Why The Collio Of Friuli Delivers Crackling And Creamy Wines

Jul 09, 2019 211

BY: Tom Mullen

Upper Italy is shaped like a tilted T and the administrative region named ‘Friuli Venezia Giulia’ is situated on the right side of the upper horizontal bar. It is four-fifths the size of the isle of Cyprus, or twice the area of the U.S. state of Rhode Island. Its geographical location has constantly invited disruption. During the decline and fall of the Roman Empire—swarming invaders from north and east used this land as a springboard to enter the Italian peninsula. During the First World War, its hills formed bloody battlegrounds.

Bordering Austria and Slovenia and poised on the northern point of the Adriatic Sea, the name of this region includes that of three cultures, because lumping their identities together with one word might upset locals. Friulians admit that they are a somewhat introverted and almost secretive people associated with highlands, unlike their more overt and seafaring Giulian neighbors from the coastal city of Trieste further south. They emphatically remind visitors that residents of Trieste are most certainly not Friulian. Cultures as well as climates vary within this small pocket of landscape—from oceanic influences in the south, to an Alpine continental climate further north. Languages spoken here include Italian, Friulian (a Latin language), a dialect from Trieste and a smattering of Slovenian.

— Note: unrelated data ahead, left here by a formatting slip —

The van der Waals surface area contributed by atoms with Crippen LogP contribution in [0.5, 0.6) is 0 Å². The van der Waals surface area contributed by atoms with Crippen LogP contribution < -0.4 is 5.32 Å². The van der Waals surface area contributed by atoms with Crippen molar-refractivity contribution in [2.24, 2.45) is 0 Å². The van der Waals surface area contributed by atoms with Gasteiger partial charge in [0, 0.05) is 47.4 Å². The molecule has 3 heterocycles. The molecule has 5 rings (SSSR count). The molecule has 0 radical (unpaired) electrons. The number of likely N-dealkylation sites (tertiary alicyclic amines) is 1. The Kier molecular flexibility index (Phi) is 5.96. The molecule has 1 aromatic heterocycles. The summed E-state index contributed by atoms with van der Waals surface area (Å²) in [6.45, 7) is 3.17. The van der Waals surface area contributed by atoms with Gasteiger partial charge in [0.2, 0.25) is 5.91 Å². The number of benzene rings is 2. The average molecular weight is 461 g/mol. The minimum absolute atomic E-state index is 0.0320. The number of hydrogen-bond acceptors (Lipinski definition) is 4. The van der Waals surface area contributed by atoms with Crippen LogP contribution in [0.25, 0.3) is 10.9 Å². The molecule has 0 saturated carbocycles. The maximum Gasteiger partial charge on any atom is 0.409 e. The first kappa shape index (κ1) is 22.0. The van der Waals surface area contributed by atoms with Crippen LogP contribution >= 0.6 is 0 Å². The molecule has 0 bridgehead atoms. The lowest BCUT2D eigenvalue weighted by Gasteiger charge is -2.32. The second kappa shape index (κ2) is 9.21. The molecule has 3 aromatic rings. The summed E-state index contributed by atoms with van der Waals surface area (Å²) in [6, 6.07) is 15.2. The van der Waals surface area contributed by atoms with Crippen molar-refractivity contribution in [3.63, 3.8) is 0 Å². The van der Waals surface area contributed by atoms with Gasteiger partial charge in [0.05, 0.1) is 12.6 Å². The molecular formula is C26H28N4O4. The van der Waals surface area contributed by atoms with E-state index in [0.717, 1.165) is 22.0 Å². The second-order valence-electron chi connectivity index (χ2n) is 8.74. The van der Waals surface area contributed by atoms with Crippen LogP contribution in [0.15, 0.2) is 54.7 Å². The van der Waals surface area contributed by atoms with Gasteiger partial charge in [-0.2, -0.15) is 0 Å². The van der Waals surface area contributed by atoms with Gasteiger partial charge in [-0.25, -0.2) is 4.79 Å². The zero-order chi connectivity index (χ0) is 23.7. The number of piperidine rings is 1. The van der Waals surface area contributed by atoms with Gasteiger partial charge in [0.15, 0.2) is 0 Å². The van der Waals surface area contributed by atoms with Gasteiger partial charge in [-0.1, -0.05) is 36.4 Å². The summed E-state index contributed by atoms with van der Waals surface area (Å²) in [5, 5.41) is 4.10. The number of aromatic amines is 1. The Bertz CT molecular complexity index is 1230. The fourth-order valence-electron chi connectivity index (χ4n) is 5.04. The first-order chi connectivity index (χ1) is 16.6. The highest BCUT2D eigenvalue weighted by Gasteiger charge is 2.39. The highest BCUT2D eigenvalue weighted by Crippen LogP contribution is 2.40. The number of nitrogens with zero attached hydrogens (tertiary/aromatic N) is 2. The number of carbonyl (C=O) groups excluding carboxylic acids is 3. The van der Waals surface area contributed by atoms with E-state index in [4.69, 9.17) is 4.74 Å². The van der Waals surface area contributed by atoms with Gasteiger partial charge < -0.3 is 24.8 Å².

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SOURCE: https://www.forbes.com

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